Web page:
Mexico: While rain has been scarce in Irapuato, surrounding cauliflower producing areas have been receiving adequate precipitation. Hidalgo in particular received heavy rain. Some reduction in cauliflower deliveries at the beginning of July were observed but with improved weather the situation quickly returned to normal.
Broccoli supplies are normal for this time of year.
Guatemala: It is peak season in Guatemala for broccoli and currently quality is good and supplies are readily available. This should continue until November when fruit season begins and broccoli quantity begins to slowly reduce.
Ecuador: At the moment weather in Ecuador has been normal and favorable for broccoli production.
Peru: In south Peru near Ica, a high yielding asparagus growing region, weather has been favorable for asparagus production though well publicized problems with the water table are noted. Some accounts relate the water table is not lowering but is remaining stable not allowing expansion of the agro industry.
In central Peru, near Lima, conditions have been cool and wet this growing season delaying asparagus harvest into late August at the earliest.
Asparagus is currently being harvested in north Peru. Yields in the north are generally lower than in the south. The northern asparagus growing areas are desert converted to farmland by irrigation.
It has been a decent avocado season in Peru with some processors reporting they are at storage capacity with the product. Planted acreage is anticipated to increase in Peru in the next year with plants coming to yield producing maturity three years after planting.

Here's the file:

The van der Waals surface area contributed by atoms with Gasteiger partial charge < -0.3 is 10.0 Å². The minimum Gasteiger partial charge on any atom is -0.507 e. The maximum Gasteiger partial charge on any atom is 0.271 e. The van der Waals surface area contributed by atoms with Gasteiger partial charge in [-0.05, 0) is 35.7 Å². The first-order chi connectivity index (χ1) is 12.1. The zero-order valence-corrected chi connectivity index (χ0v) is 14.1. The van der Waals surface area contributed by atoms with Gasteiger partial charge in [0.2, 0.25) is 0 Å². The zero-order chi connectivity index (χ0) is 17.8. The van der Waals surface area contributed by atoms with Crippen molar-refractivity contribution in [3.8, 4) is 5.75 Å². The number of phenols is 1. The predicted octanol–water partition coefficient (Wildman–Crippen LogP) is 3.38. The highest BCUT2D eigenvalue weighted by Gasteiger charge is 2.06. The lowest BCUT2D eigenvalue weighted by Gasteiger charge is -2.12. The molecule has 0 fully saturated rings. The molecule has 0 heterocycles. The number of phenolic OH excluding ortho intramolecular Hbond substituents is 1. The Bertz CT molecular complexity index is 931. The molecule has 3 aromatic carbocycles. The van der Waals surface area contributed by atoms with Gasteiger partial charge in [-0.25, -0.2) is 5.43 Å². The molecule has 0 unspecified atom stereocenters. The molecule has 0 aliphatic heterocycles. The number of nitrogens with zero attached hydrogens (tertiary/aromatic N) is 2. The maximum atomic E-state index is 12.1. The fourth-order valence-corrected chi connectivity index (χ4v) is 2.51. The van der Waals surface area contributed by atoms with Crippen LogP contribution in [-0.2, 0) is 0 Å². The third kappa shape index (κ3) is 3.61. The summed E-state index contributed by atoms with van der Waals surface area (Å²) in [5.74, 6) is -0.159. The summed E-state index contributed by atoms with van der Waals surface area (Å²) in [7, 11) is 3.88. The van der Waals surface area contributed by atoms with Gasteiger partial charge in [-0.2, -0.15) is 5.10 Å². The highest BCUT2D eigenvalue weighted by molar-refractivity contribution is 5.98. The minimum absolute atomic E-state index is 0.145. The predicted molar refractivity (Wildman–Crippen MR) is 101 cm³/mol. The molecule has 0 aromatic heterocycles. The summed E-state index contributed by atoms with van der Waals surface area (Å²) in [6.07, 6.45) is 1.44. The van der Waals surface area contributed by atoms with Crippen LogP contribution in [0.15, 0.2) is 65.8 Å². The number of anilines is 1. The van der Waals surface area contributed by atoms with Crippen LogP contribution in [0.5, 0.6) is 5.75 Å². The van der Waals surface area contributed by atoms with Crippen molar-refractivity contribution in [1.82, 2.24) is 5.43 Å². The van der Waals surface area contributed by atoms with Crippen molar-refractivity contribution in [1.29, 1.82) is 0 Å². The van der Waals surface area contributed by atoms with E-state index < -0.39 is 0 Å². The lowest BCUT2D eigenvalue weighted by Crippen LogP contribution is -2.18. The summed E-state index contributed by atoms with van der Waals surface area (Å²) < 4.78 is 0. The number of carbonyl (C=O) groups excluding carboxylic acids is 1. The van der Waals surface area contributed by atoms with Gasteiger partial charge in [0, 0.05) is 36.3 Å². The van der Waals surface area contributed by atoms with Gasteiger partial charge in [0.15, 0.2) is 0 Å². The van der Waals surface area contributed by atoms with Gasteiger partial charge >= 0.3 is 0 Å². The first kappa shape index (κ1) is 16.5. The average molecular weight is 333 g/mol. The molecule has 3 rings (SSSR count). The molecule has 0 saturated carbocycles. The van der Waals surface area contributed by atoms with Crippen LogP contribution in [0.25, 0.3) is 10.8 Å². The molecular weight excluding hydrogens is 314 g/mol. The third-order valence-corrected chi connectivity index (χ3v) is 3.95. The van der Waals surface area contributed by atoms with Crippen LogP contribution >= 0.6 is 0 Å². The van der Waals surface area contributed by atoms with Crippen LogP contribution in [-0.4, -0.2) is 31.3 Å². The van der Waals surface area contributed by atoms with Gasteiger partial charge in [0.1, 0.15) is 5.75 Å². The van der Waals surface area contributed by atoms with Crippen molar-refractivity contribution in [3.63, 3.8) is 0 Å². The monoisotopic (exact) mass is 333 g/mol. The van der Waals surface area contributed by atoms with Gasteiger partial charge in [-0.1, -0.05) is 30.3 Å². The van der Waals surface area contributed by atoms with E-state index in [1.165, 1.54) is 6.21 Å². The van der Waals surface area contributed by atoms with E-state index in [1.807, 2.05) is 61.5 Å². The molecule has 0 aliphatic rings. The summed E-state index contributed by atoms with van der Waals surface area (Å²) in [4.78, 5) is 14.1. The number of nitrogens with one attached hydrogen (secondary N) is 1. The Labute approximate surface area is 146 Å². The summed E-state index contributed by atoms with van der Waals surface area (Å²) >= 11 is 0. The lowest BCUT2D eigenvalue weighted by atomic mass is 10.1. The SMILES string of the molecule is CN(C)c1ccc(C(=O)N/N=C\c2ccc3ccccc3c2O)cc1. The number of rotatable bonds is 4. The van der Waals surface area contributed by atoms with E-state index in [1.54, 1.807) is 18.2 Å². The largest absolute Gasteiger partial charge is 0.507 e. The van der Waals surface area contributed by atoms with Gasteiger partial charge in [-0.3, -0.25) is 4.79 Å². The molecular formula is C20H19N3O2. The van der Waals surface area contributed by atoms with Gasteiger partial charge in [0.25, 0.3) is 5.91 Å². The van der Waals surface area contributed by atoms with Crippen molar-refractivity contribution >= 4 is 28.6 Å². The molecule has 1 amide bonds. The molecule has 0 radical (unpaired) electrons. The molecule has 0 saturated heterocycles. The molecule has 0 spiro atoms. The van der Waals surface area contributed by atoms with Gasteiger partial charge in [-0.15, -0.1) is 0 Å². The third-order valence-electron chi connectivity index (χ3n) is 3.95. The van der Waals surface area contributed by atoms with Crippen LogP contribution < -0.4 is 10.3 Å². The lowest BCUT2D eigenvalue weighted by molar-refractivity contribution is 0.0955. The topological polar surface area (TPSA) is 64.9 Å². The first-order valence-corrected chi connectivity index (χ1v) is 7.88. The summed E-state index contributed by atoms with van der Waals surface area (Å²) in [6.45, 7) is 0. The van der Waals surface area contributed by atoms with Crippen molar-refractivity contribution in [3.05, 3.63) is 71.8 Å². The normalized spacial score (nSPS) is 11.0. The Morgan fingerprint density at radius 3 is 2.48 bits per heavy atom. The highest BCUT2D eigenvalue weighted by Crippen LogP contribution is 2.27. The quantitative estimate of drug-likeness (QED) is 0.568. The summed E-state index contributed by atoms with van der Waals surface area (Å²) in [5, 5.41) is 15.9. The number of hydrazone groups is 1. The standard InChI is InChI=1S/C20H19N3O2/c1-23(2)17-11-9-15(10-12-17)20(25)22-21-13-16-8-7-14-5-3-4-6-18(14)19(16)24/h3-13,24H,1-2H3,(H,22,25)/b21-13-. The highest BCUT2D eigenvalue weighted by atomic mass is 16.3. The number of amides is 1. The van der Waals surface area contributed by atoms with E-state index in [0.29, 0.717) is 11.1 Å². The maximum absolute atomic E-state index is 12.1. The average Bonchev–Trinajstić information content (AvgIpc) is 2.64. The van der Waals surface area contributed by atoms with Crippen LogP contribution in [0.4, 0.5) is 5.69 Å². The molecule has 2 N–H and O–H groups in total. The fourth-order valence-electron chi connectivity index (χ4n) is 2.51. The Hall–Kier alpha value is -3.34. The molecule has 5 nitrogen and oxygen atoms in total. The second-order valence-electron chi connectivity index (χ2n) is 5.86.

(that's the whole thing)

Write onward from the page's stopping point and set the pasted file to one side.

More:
Chile: Frosts have reduced Chilean kiwi yields from the previous year.
Thailand: Rainfall across Thailand in July created a water surplus situation good for corn and rice production. To date it has been a favorable grain growing season in Thailand.
Thai sweet corn production has been affected by earlier year flooding and inconsistent weather patterns. Canned sweet corn prices are reported as up.
Thai processors were worried about sufficient pineapple supply at the start of the summer season. Now near the end of the season most processors seemed confident there will be sufficient supply to meet demand.
The United Nations "World Investment Report 2011" indicates that Thai pineapple processing is secure in Thailand for the time being. Even though cheaper production areas exist, access to technology, natural resources, and financing will continue to make Thailand an attractive region for pineapple production.